When Chicago Teachers Union (CTU) President Karen Lewis announced Wednesday that the CTU was rejecting the arbitrator’s suggestions in the fact-finding report, she said it was because important grievances like class sizes and the longer school day were not even brought to the bargaining table.
That’s because two education reform bills, one passed in 1995 and the other passed last year, narrowed the range of issues that can be discussed during collective bargaining.
The 1995 Chicago School Reform Amendatory Act created two classes of discussion: a “mandatory” one, which deals with economic factors; and a “permissive” category, which governs issues which “are within the sole discretion of the educational employer to decide to bargain,” according to the law.
The bill, which also ushered in mayoral control of schools, took issues such as class size off the table for discussion unless both bargaining partners agreed on them.
Most recently SB7, an education reform omnibus bill signed into law by Gov. Pat Quinn in June 2011, added issues of school day and year length to issues that are “permissive.”
In the case of the negotiations that have placed Chicago’s labor battle in the international spotlight, the only issue that both Chicago Public Schools (CPS) and the CTU agreed to was the discussion of pay.
SB7 was co-sponsored by more than 50 legislators including Sens. Kimberly A. Lightford, Antonio Muñoz, James T. Meeks, Kwame Raoul and Jacqueline Y. Collins and made several changes to collective bargaining between the city and the union.
These included mandating that the CTU get 75% of bargaining-unit members to vote in favor of a strike, and creating a fact-finding panel to look at the final offers from both sides in the case of a protracted contract disagreement.
But the most controversial, and restrictive, according to Robert Bruno, director of the Labor Education Program at the University of Chicago-Illinois, was the imposition of “mandatory subjects.”
“SB7 has real implications for the ebb and the flow of the bargaining process,” said Bruno.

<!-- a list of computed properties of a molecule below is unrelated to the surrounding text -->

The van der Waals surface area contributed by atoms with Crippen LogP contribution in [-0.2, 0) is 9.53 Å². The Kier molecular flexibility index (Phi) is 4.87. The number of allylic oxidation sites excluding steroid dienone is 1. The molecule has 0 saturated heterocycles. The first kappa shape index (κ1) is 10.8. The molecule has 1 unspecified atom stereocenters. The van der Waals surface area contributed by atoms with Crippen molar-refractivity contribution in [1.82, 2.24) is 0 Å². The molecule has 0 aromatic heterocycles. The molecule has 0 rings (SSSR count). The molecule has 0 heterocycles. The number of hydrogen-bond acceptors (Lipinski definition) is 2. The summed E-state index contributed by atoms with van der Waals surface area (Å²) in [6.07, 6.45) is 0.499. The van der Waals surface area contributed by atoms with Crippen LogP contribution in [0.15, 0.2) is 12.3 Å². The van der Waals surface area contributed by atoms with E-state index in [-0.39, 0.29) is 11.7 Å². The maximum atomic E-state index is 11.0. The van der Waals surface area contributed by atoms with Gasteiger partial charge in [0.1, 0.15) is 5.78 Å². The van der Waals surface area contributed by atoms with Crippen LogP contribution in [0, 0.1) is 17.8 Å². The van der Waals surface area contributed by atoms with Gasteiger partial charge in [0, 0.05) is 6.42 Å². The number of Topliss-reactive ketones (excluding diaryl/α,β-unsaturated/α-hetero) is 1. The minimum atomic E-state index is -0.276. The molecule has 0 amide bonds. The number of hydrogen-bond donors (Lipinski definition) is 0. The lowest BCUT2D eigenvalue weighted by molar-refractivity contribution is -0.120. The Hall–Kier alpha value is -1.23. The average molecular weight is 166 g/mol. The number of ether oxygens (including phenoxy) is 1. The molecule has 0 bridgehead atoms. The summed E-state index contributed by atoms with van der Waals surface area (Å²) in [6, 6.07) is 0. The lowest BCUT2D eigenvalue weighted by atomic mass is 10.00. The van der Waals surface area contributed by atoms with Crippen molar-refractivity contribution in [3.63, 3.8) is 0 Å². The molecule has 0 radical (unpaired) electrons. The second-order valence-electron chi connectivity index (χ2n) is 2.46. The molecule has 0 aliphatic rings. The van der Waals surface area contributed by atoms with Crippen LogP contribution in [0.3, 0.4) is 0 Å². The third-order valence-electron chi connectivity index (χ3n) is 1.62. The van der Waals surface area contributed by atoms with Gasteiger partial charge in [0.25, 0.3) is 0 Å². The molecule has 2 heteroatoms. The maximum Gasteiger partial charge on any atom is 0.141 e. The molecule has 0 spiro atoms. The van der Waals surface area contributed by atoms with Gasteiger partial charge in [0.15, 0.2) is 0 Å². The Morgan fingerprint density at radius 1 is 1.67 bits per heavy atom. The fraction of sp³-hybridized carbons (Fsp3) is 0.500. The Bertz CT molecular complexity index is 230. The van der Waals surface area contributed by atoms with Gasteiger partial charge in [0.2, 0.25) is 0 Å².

That permissive category is very broad, and it encapsulates a lot of the really important items that CPS and CTU are in disagreement over, but under SB7 they can only talk about these subjects and include them in a bargaining agreement if both sides agree to discuss those issues and agree that they are going to include them in the agreement.
In this case, said Bruno, the only subjects that the union can legally strike over are economic subjects – “so it’s about salaries.”
This means that off the table are a host of issues, paradoxically those that the CTU and its allies have argued are essential to the development of students as well as the working conditions of teachers.
Class sizes are a major sticking point – a CTU analysis found that classrooms for younger students in CPS were larger than 95 percent of those in districts in the rest of Illinois, and the union said the average CPS class size in kindergarten is 24.6.
Meanwhile, teachers and parents have argued that school closings and “turning-around” underperforming schools, which involves the wholesale change of teaching personnel, rather than further investment in these schools, leads to violence and disrupted learning.
This year the Board of Education voted to close seven public schools and “turn around” ten others.
“We’ve said to our teachers that we want fair compensation,” said CTU Vice President Jesse Sharkey. “We’ve also said we want a better (school) day and we want to make sure class sizes don’t spike. (Our members) know that we simply don’t have a wage demand.”
Due in large part to one of the tenets of SB7, none of these issues are being discussed at the bargaining table.
“The issues the teachers would argue are most important to them are not what the law compels the employees to bargain over and that they are consequently not free to strike over,” said Bruno. “That makes the bargaining very restrictive, because you spend a lot of time not talking about what you really need to be talking about in order to get an agreement.”
The latest request of the union was a 25 percent raise over the next two years, down from their initial request of a 30 percent raise. CPS, meanwhile, put its most recent offer at an 8 percent wage increase over the next four years.
The arbitrator had proposed a 15-20 percent raise for the upcoming year because of the planned longer school day.
Now that both the union and CPS have rejected the fact-finder’s recommendations, there is a 30-day cooling period while discussions continue before the union can call a strike.
Whether a strike would force issues such as class size and school closures to be addressed remains to be seen.
Photo credit: sierraromeo [sarah-ji]